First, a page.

The resource that I found most useful for my water pump project was:
2000 2002
7% Article database 18% Article database
23% Library Catalog 18% Library Catalog
11% Internet (general) 11% Internet (general)
2% Patents 3% Patents
2% Technical reports (NTIS) 3% Technical reports (NTIS)
  9% Textbook
  1% Other people (professor, TA, peers)
  1% Home Depot
Figure 4


All ENES 100 students are given the opportunity to make comments by filling out an evaluation form at the end of each instruction session. In general, the comments made on these forms, for all years, have been more positive than the comments made on the two "end of semester" surveys. A large number of the 2000 "end of semester" surveys mentioned the desire for a "hands on" or an interactive orientation session. Some students specifically requested that they be able to follow along on their own computer, or do computer exercises themselves. They frequently mentioned that they did not like the "lecture-based" format. They rarely mentioned the content of the course in any specific manner. The 2002 survey had its share of negative comments about the length of the session (which had increased to two hours). However, the responses were more critical of the content presented rather than of the session itself. For instance, they mentioned actual resources that were used, such as databases and patents. A few students asked that the session be even more customized towards their class project. Still, some students requested that the class be more "hands on," leading us to believe they would like the lecture portion cut out completely.


The answer to the central question: Do freshman engineering students learn and retain more information through an "interactive" orientation session than they do from a "lecture" based session? is "yes." A significant trend in the data shows students are learning more through "hands on" instruction than they did through lectures only. In the section of the survey where students match the appropriate resource to the information need, the number of correct answers was significantly higher in 2002, with the percentage of correct answers almost triple for some of the resources. Overall, the use of the "expedition" format seems to have increased the students' attitudes toward the library, the librarians, and the instruction session. However, some problems still remain, including some students' attitudes that they do not need the instruction. Also, some students resent that they are required to attend. Another problem is the heavy emphasis on textbook learning in freshman and sophomore engineering classes. "Use it or lose it" becomes a problem when students aren't required to use what they learn until later on in their academic career. What does the future hold for us? We will continue to evaluate the students' comments and to accommodate their needs. We will continue to refine the exercises and look for even more effective ways to teach information literacy to these students. One key will be to enlighten the students about the use of key library supplied/supported web resources and not only those that are commercial web-based search engines, as a matter of convenience.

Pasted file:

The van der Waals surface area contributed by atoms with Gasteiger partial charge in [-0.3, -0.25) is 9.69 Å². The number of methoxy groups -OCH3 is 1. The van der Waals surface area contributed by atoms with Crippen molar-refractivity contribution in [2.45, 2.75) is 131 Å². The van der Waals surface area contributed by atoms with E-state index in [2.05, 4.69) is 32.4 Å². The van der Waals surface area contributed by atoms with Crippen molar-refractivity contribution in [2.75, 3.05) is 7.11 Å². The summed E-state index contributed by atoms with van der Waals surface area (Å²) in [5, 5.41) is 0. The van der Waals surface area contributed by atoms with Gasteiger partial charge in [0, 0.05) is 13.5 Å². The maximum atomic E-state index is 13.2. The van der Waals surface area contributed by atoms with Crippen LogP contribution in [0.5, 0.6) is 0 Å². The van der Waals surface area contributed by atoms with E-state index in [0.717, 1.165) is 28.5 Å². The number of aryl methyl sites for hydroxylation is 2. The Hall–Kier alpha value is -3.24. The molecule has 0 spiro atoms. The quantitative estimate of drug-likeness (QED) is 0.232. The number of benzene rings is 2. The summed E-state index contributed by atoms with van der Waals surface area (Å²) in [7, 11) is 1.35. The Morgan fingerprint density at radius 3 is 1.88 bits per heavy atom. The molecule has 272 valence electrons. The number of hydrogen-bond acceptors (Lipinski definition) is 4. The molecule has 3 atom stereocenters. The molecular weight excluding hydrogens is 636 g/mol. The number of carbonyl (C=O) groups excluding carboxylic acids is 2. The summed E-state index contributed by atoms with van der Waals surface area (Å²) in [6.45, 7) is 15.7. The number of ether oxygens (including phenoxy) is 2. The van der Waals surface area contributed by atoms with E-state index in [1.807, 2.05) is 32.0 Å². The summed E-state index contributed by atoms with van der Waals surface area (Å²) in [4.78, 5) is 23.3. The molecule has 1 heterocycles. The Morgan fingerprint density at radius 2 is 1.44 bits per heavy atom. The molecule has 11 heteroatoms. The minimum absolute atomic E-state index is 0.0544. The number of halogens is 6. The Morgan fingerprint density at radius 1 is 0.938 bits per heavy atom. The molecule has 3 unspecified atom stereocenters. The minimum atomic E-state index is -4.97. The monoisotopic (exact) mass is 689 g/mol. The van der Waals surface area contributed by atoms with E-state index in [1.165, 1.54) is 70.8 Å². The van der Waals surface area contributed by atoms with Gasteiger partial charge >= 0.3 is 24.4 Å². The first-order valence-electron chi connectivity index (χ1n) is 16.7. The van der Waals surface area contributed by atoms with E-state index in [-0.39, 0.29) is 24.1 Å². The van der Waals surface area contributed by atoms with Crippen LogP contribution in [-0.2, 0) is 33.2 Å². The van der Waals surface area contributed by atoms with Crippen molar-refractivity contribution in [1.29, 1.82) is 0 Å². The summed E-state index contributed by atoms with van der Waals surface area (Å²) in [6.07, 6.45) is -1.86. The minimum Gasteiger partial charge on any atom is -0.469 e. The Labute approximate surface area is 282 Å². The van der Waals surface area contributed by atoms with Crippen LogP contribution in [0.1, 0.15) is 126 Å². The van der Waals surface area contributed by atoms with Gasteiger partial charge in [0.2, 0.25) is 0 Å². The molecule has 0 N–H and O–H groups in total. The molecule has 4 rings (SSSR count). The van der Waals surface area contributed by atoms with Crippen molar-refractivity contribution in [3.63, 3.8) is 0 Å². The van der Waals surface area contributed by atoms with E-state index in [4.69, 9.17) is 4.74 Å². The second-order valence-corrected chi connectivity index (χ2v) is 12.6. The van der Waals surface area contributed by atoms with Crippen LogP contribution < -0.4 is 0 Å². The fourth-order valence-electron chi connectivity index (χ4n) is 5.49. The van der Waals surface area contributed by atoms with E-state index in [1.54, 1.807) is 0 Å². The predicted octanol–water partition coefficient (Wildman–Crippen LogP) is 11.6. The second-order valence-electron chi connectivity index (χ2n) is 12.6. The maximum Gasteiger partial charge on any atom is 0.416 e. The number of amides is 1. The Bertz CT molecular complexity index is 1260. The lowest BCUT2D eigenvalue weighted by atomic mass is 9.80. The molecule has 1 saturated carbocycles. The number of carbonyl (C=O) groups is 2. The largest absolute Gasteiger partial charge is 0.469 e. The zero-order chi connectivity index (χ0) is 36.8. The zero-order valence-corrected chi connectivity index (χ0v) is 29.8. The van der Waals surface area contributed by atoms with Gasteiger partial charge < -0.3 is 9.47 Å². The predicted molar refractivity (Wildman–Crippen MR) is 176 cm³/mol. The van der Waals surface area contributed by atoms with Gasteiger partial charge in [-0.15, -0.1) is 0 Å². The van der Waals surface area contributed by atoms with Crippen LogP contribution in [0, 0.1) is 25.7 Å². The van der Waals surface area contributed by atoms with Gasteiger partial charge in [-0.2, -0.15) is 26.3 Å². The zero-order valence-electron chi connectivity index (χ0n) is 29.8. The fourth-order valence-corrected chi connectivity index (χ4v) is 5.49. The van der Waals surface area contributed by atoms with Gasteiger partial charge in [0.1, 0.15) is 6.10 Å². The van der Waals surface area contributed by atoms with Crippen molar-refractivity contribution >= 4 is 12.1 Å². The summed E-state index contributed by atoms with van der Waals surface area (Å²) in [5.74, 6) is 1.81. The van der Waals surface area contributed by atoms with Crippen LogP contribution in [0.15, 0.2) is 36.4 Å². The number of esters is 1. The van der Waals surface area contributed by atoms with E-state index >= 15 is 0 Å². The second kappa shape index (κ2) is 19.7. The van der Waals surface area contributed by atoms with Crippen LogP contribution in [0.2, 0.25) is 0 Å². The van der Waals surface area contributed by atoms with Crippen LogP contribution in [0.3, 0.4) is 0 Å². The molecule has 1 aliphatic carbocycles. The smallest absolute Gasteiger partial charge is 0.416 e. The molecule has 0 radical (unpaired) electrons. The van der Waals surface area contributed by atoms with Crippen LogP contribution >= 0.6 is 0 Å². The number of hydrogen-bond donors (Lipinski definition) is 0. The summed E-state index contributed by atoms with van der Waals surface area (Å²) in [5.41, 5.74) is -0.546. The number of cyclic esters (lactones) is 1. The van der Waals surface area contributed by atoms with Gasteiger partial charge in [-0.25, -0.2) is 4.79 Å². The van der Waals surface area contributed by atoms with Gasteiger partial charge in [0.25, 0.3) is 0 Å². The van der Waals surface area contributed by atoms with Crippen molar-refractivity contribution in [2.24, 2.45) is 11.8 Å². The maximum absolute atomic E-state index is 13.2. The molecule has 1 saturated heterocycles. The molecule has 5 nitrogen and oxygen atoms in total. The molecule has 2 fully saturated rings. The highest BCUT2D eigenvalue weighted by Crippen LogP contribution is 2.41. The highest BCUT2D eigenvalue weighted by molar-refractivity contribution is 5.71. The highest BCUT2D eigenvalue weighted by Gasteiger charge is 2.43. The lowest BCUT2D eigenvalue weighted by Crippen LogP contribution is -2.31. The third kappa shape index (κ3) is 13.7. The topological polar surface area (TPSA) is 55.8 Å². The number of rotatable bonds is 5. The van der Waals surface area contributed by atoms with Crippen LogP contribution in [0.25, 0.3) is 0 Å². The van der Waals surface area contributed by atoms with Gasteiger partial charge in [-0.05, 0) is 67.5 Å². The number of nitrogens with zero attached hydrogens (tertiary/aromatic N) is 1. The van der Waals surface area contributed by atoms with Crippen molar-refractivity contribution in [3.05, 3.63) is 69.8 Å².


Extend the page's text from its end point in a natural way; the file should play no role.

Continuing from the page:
Ackerson, L.G. & Young, V.E. 1994. Evaluating the Impact of Library Instruction Methods on the Quality of Student Research. Research Strategies 12: 132-143.

Bracke, M.S. & Critz, L.J. 2001. Re-Envisioning Instruction for the Electronic Environment of a 21st Century Science-Engineering Library. Electronic Resources and Services in Sci-Tech Libraries 20(2/3): 97-106.

Leckie, G.J. & Fullerton, A. 1999. Information Literacy in Science and Engineering Undergraduate Education: Faculty Attitudes and Pedagogical Practices. College and Research Libraries 60(1): 9-29.